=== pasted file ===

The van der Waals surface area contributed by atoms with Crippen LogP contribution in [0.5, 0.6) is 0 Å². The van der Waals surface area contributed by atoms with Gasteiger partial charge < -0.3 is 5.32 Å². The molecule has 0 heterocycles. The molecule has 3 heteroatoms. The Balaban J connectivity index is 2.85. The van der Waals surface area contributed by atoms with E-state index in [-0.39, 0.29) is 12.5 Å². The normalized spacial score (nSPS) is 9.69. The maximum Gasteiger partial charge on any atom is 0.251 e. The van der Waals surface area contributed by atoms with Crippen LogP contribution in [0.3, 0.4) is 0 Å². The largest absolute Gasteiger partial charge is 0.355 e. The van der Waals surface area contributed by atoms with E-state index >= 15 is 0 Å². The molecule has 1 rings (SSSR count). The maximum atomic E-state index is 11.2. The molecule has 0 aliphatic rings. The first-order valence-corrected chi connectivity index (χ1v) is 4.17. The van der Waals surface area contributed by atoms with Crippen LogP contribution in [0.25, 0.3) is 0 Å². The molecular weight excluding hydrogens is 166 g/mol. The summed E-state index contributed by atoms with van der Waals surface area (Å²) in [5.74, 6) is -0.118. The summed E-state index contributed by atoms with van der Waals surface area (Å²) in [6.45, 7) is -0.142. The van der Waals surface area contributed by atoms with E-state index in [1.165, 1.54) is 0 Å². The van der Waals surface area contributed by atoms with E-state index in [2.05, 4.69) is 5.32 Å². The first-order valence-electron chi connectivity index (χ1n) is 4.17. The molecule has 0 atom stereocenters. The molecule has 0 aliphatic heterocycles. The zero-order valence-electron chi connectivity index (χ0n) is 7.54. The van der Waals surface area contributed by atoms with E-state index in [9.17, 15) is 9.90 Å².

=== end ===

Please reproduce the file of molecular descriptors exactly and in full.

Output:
The van der Waals surface area contributed by atoms with Crippen LogP contribution in [0.5, 0.6) is 0 Å². The van der Waals surface area contributed by atoms with Gasteiger partial charge < -0.3 is 5.32 Å². The molecule has 0 heterocycles. The molecule has 3 heteroatoms. The Balaban J connectivity index is 2.85. The van der Waals surface area contributed by atoms with E-state index in [-0.39, 0.29) is 12.5 Å². The normalized spacial score (nSPS) is 9.69. The maximum Gasteiger partial charge on any atom is 0.251 e. The van der Waals surface area contributed by atoms with Crippen LogP contribution in [0.3, 0.4) is 0 Å². The largest absolute Gasteiger partial charge is 0.355 e. The van der Waals surface area contributed by atoms with E-state index >= 15 is 0 Å². The molecule has 1 rings (SSSR count). The maximum atomic E-state index is 11.2. The molecule has 0 aliphatic rings. The first-order valence-corrected chi connectivity index (χ1v) is 4.17. The van der Waals surface area contributed by atoms with Crippen LogP contribution in [0.25, 0.3) is 0 Å². The molecular weight excluding hydrogens is 166 g/mol. The summed E-state index contributed by atoms with van der Waals surface area (Å²) in [5.74, 6) is -0.118. The summed E-state index contributed by atoms with van der Waals surface area (Å²) in [6.45, 7) is -0.142. The van der Waals surface area contributed by atoms with E-state index in [1.165, 1.54) is 0 Å². The van der Waals surface area contributed by atoms with E-state index in [2.05, 4.69) is 5.32 Å². The first-order valence-electron chi connectivity index (χ1n) is 4.17. The molecule has 0 atom stereocenters. The molecule has 0 aliphatic heterocycles. The zero-order valence-electron chi connectivity index (χ0n) is 7.54. The van der Waals surface area contributed by atoms with E-state index in [9.17, 15) is 9.90 Å².